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Manoj Kumar Deka
Date of Publish: 2017-08-31

Northeast India’s first community radio, Jnan Taranga, is giving a voice to the voiceless

 

Santa Kalita has a long story to tell about the journey of his life. So, we will start from the halfway point. He is currently a resident of Guwahati. His ancestral home is in Nalbari. He had left his ancestral home and moved to this capital city of Assam in search of greener pastures. He renders his service as a helper to a progressive family. Kalita, along with his wife and only son, resides in a small house provided to them by the house owner. Apart from running errands for the house owner, Kalita also prepares and takes care of the vegetable garden and flower garden during winter. He likes to read something whenever he has free time. The journey goes on.

Santa Kalita also enjoys listening to radio programmes and tuned in to a new frequency one day. He enjoyed listening to the new radio station. Both the male and female broadcasters have pleasant voices with a low pitch, a clear and resonant timbre. The bouquet of programmes have been arranged to benefit different sections of listeners. “You are listening to the first Community Radio Service of Northeast…at 90.4 megahertz”, he listened to the broadcaster when he had tuned in. It marks a new beginning in Santa Kalita’s life. He starts listening to the new radio station regularly. He listened to the broadcaster appealing to the listeners to take part in the programmes: “You can also take part in our programmes. Don’t remain a mute listener. Pick up your phone and share your thoughts with us. We will broadcast the information you have which may help others. If you are a singer, story teller, then please come to our radio station. We will air your voice, your thoughts.”

Santa Kalita calls the radio station everyday and takes part in the programmes. Over the past five years, he could not make a call only for single day due to some inconvenience. He reaches the radio station at 9 am every day, opens the door and initiates the morning broadcast.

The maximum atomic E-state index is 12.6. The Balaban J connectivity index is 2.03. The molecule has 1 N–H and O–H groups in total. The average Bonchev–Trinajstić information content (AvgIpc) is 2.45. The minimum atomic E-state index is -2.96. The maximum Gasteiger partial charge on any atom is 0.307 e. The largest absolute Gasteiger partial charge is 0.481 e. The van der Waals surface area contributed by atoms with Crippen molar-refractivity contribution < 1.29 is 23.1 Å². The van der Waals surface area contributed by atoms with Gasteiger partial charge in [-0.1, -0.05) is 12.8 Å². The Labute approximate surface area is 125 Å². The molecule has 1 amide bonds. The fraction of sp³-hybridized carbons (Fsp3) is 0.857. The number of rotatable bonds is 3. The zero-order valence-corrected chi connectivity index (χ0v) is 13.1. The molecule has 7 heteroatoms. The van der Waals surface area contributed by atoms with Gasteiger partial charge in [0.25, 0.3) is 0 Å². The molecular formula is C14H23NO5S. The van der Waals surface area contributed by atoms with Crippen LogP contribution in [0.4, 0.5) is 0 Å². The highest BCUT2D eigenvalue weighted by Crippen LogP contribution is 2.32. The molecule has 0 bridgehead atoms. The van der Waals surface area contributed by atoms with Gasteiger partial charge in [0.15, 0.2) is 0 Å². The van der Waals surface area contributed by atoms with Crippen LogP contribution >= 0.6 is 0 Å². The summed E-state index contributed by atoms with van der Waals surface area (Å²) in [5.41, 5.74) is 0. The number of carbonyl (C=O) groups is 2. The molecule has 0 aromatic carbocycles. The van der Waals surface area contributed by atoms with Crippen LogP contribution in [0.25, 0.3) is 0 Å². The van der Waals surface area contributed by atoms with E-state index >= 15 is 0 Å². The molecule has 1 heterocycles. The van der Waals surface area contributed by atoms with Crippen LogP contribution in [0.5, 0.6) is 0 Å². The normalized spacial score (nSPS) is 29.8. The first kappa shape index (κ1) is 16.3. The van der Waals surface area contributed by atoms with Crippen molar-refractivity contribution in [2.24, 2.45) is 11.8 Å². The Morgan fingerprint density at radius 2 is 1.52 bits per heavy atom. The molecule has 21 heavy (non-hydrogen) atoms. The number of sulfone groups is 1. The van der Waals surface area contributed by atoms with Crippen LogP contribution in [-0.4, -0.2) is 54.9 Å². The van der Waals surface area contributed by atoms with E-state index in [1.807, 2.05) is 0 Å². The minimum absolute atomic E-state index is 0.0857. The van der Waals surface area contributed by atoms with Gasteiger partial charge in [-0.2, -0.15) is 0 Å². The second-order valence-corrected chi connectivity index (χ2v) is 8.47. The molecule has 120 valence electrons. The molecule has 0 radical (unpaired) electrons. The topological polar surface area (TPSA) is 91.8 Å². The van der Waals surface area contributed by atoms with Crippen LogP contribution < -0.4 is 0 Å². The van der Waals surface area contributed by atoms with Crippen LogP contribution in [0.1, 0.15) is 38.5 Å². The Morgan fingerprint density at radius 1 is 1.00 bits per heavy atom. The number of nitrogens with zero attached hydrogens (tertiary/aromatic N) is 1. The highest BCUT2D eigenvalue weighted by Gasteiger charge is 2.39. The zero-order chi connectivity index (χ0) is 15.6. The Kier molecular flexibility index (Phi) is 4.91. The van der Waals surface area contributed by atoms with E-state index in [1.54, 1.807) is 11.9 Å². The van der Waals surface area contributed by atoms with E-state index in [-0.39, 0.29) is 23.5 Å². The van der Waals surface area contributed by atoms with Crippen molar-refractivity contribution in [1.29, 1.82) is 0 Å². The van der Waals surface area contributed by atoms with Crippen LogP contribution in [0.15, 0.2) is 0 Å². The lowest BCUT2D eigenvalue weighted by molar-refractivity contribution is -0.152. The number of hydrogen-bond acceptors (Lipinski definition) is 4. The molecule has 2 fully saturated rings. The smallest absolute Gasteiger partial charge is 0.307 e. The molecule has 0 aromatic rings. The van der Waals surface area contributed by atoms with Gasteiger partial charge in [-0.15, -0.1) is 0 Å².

Kalita, who was a mute listener and kept him busy in daily chores, is now an active broadcaster. He expresses his clear opinion on questions asked by listeners on different subjects. He can also meet people and record programmes for the radio station. His son Chinmoy Kalita runs the children programmes of the radio station every Sunday.

This is a success story, in brief, of the first community radio service of India’s northeast- Jnan Taranga. The programmes are broadcast in Assamese, English, Hindi and Bengali. Even though the target audience primarily comprises of those who do not get an opportunity of communicate through a medium their experience and thoughts, Jnan Taranga is equally popular among other listeners. The bouquet of programmes include modern songs, folk songs, radio biographies of eminent personalities, educational programmes and various other attractive programmes.

It was during mid-90s when the third generation community radio services were initiated in India decades after it took roots in western countries. The community radio movement for giving a voice to the voiceless people intensified in India following the landmark Supreme Court judgment declaring airwave to be a public property. At present about 200 community radio stations are running in India, thanks to relentless efforts by some committed and dedicated social activists. The central government too has acknowledged the role of community radio services as a tool for development.

Altogether 1930 applications were submitted till November 1, 2016 for setting up community radio stations in different places across the country. However, the Ministry of Information and Broadcasting has rejected 1125 applications on grounds of technical and other flaws. As compared to the growth in neighbouring countries of Nepal, Bangladesh and Sri Lanka, the growth of community radio services in India is sluggish. Lack of awareness on community radio in the country is considered to be a prime reason. The situation can be expected to change if conscious citizens including the teachers play a pro-active role in building awareness on how the community radio can play an important role in the development process. If and when that happens, the society can be expected to be benefitted by many more community radio volunteers like Santa Kalita. Chinmoy Kalita. This in turn will give voices to many voiceless in the society.

Manoj Kumar Deka

( Manoj Kumar Deka is an independent journalist based in Guwahati and an announcer-producer at Jnan Taranga. He can be reached at manoj.dekaa@gmail.com )

Photographs used in this feature courtesy Manoj Kumar Deka

 

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